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How to Turn Your Love of Video Games Into a Career

Updated: Sep 19, 2021

By Micah Norris

When you’re bored, tired, or plain struggling, video games can be a wonderful pick-me-up. The best games tell extraordinary stories that change you and stay with you for a lifetime. It’s no wonder the video game industry in the U.S – according to Statista – has almost doubled in market valuation, from $37 billion in 2011 to $65.49 billion in 2021.

If you love video games, there has arguably never been a better time to make a career out of it. Here’s how:

Determine where your interests lie

Yes, you love video games – but does that mean you love making them or playing them?

There are countless people in the video game industry who love the art, design, and storytelling aspect of it all, but aren’t all that interested in the gaming bit. Then there are the professional gamers and testers who button-mash all day.

Before you consider a career in the industry, you must determine your aptitude and interest levels first. Consider taking a test that matches jobs with personality. By finding a job that suits your personality, you’re more likely to love what you do for a living. It will also keep you engaged in a positive way, which is essential to help prevent burnout or job dissatisfaction.

Evaluate your skills

One you’ve determined where your interests lie, it’s time to take a good, hard look at your current skill-set.

As Zety explains, employers want a mix of technical and soft skills. Your technical/hard skills are the ones you utilize for the daily grind. Examples include design, development, testing, and gaming. Your soft skills express how you interact with coworkers and clients. They include communication, teamwork, and personal responsibility.

Pick up the skills you need

Hard skills aren’t innate – you pick them up along the way. If you don’t already have coding, designing, development, or gaming experience, it’s time to get some. Do you get them? Well, there are multiple avenues available to you. You could self-study, but that’s arduous--not to mention you could end up missing something critical. It might be better to go to school to earn a degree.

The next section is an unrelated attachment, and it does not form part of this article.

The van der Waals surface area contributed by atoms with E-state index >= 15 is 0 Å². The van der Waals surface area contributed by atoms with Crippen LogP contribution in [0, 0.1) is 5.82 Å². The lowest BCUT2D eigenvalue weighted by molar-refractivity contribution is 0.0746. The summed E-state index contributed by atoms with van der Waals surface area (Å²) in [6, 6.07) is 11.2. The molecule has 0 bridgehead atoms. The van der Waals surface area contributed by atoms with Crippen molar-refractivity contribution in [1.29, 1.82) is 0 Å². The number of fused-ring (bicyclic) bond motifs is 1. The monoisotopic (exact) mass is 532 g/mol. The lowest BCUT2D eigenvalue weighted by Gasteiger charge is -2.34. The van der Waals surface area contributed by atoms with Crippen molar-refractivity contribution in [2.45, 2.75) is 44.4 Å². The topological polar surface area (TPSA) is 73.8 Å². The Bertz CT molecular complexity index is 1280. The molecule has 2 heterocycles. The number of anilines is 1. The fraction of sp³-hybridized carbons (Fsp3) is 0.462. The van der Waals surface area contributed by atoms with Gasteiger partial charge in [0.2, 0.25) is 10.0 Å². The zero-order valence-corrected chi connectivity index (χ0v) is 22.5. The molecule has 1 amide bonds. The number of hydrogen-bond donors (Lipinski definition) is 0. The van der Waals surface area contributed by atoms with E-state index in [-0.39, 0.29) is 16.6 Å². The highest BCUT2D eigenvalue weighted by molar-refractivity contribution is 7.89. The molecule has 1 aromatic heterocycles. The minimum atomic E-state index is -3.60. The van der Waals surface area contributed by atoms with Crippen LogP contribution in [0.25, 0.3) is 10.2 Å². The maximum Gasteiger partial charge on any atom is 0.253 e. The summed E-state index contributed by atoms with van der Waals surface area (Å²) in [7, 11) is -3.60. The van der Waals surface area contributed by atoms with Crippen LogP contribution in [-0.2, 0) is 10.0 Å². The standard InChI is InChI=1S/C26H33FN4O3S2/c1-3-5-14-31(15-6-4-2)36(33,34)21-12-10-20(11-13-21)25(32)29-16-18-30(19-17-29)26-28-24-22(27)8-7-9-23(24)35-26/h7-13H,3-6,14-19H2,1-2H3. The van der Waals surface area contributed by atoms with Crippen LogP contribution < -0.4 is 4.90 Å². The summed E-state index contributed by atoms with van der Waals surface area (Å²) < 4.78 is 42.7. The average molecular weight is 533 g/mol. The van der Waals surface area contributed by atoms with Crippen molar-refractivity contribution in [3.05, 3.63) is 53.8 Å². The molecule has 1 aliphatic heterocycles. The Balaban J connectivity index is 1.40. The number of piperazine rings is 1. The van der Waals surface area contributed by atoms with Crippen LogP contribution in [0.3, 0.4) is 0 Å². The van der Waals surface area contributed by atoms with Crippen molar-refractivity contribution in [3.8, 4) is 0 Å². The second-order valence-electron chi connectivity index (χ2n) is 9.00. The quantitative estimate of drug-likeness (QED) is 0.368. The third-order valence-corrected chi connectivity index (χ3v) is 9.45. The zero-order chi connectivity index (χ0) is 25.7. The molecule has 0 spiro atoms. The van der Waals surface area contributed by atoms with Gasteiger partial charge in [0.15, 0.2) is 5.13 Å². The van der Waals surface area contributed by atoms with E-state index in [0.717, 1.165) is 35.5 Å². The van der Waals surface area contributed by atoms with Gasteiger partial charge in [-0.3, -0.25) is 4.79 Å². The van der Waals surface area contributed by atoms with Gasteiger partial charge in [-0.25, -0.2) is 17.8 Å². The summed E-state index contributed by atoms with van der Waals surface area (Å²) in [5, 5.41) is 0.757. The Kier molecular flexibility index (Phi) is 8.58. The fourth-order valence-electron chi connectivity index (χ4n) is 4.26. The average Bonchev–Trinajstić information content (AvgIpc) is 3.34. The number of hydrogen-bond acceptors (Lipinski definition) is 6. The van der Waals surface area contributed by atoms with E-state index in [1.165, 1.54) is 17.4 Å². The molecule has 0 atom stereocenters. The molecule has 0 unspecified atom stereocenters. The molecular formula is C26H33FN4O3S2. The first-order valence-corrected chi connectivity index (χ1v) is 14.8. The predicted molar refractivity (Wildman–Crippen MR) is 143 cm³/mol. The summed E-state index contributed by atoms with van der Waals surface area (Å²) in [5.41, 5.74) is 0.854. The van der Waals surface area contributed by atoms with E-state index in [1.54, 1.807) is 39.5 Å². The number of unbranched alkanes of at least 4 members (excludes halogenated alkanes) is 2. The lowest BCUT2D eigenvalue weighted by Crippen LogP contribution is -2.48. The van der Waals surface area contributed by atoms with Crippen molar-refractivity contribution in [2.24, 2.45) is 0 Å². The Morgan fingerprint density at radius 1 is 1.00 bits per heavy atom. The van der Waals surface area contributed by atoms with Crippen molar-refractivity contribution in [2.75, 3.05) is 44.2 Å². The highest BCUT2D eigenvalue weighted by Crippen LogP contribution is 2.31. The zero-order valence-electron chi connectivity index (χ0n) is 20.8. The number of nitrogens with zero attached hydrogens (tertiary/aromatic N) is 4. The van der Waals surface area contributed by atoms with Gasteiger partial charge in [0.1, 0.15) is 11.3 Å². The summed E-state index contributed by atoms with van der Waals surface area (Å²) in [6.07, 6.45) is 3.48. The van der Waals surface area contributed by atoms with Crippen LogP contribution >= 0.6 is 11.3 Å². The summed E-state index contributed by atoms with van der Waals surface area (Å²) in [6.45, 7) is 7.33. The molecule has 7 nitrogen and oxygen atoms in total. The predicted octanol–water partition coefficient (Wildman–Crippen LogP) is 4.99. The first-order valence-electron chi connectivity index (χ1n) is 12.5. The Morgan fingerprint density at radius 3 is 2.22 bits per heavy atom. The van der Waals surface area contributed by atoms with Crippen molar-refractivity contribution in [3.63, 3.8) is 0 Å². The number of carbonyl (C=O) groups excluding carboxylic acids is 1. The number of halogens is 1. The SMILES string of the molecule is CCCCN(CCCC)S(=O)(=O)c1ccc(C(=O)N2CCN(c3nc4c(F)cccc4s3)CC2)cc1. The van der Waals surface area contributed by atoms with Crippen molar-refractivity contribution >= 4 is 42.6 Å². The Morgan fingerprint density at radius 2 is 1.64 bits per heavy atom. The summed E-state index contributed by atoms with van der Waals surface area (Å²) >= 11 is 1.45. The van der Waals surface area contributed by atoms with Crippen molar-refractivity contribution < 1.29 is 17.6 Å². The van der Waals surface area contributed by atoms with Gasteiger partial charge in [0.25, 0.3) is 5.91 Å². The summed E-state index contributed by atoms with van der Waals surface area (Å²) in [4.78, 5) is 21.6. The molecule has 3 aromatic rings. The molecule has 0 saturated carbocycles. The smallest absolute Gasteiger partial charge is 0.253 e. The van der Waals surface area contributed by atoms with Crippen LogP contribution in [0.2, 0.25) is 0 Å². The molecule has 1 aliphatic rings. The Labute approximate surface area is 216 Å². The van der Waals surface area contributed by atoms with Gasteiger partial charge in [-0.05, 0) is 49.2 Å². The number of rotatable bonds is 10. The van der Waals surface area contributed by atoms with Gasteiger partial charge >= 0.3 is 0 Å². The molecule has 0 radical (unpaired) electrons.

Soft skills are often easy to pick up, they require you to develop and improve the skills before you can incorporate them into your daily routine.

These days, it’s possible to obtain a comprehensive degree online. An online degree has flexible scheduling, so you can learn while you work. For video gaming careers, you should look at degrees like computer science, software engineering, and computer animation. Such degrees allow you to pick up core skills like computer architecture, logic, algorithms, data structures, and general computer theory.

Jack-of-all-trades vs. Specialization

When looking at degree options, you should ideally keep an eventual job specialization in mind. Do you see yourself becoming a solo developer releasing your own games? You’ll need to be a jack-of-all-trades, in this case. You’ll be responsible for everything, from development and testing to sales and customer care.

Would you rather work for a large gaming studio with a team of talented people instead? Pick a specialization. Some examples: multimedia artist, tester, gamer, customer rep, writer, composer, developer, and voice artist.

Look for an opportunity

The video gaming industry won’t always be easy to break into, depending on your specialization. Prepare to intern for free, volunteer for testing or development groups online, learn how to network, and generally focus on getting your foot in the door at any place that will have you. At this stage, you should work on developing your skills. Education can take you only so far in this field. But don’t let that bother you – everyone picks up the skills they need on the job. I highly recommend you find a mentor, if you can.

Take inspiration from gamers and other professionals who’ve made it big –It is indeed possible to have a rewarding, long-lasting career in the video gaming industry, as a gamer, developer, or artist. And with the increasing popularity of games, prospects are bright.

Finally, don’t forget to believe in yourself, focus on learning, and keep moving forward.

Micah Norris


● Image via Unsplash

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